Owen Gleiberman
May 31, 1991 AT 04:00 AM EDT


Current Status
In Season
97 minutes
Sally Field, Robert Downey Jr., Carrie Fisher, Whoopi Goldberg, Teri Hatcher, Kevin Kline, Garry Marshall, Cathy Moriarty, Kathy Najimy, Elisabeth Shue
Michael Hoffman
Herbert Ross, Aaron Spelling
Paramount Home Video, Paramount Pictures
Andrew Bergman, Robert Harling

We gave it a C-

The most lunatic thing about daytime soap operas is that they don’t seem loony at all. Regardless of how outlandish the melodrama — the addictions, affairs, and ”tragic” diseases, the never-ending cycle of scandalous backbiting — the lurid shenanigans always unfold in the same airless, low-key atmosphere, with bland actors reciting their lines in an earnest daze. Yet that’s never what soap opera parodies feel like. In Soapdish, everyone carries on in the shrieky-hysterical style of Harvey Korman. The movie is so busy reminding you of how outrageous soap operas are — really, folks, these are wild, wacky shows! — that by the end your ribs ache less from laughter than from being elbowed.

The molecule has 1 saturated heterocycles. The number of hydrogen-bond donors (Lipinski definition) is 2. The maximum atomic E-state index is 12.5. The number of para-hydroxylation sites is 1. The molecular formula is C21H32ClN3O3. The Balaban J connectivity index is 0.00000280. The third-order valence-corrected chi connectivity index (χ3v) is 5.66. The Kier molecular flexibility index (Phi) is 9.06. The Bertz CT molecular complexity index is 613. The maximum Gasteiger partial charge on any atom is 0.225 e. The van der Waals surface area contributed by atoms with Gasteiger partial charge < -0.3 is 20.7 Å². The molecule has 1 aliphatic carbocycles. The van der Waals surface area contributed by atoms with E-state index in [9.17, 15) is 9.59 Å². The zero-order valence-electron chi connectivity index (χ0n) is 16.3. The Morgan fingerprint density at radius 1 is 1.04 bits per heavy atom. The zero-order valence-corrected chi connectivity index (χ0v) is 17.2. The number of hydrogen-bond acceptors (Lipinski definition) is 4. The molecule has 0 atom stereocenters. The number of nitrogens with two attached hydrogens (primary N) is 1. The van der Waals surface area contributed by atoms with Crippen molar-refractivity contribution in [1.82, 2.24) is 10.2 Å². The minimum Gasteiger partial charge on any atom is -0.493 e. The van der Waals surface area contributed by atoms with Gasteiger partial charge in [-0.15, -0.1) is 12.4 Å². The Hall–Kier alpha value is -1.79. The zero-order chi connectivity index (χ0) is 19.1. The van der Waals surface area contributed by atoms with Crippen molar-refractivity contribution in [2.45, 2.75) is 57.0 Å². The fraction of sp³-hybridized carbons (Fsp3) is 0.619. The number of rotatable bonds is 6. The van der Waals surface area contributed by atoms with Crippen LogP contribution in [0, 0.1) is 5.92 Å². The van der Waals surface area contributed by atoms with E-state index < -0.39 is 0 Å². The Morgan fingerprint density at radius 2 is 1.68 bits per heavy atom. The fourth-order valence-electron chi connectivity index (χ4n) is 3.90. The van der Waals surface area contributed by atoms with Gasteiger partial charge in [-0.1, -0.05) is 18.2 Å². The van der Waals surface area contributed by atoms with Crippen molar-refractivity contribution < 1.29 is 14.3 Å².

The characters in this aggressively broad satire include Celeste Talbert (Sally Field), the popular but aging star of America’s favorite soap opera, The Sun Also Sets; her bitch-goddess rival, Montana Moorehead (Cathy Moriarty), who’d love to claw her way into the spotlight; the show’s nebbishy producer (Robert Downey Jr.), whom Montana has promised to sleep with if he can nudge Celeste out; a broken-down stage actor (Kevin Kline) who’s been brought in to boost the ratings — even though, 20 years ago, he had a legendary breakup with Celeste; and the show’s head writer (Whoopi Goldberg, in a disappointingly tame performance), who’s always trying to keep the peace. Kline, as always, has a good time lampooning his own hamminess. One of the film’s few high points is his dinner-theater performance of Death of a Salesman. Field, though, is such a prim and tightly wound actress that her parody of superstar vainglory ends up seeming as obnoxious as the real thing. The whole movie is plastic and vaguely patronizing, and there’s an ugly undercurrent of misogyny in the character of Montana, who’s such an abrasive harpy that the movie seems to take special delight in humiliating her. Soapdish makes the tackiness of soap operas seem far more desperate than funny. C-

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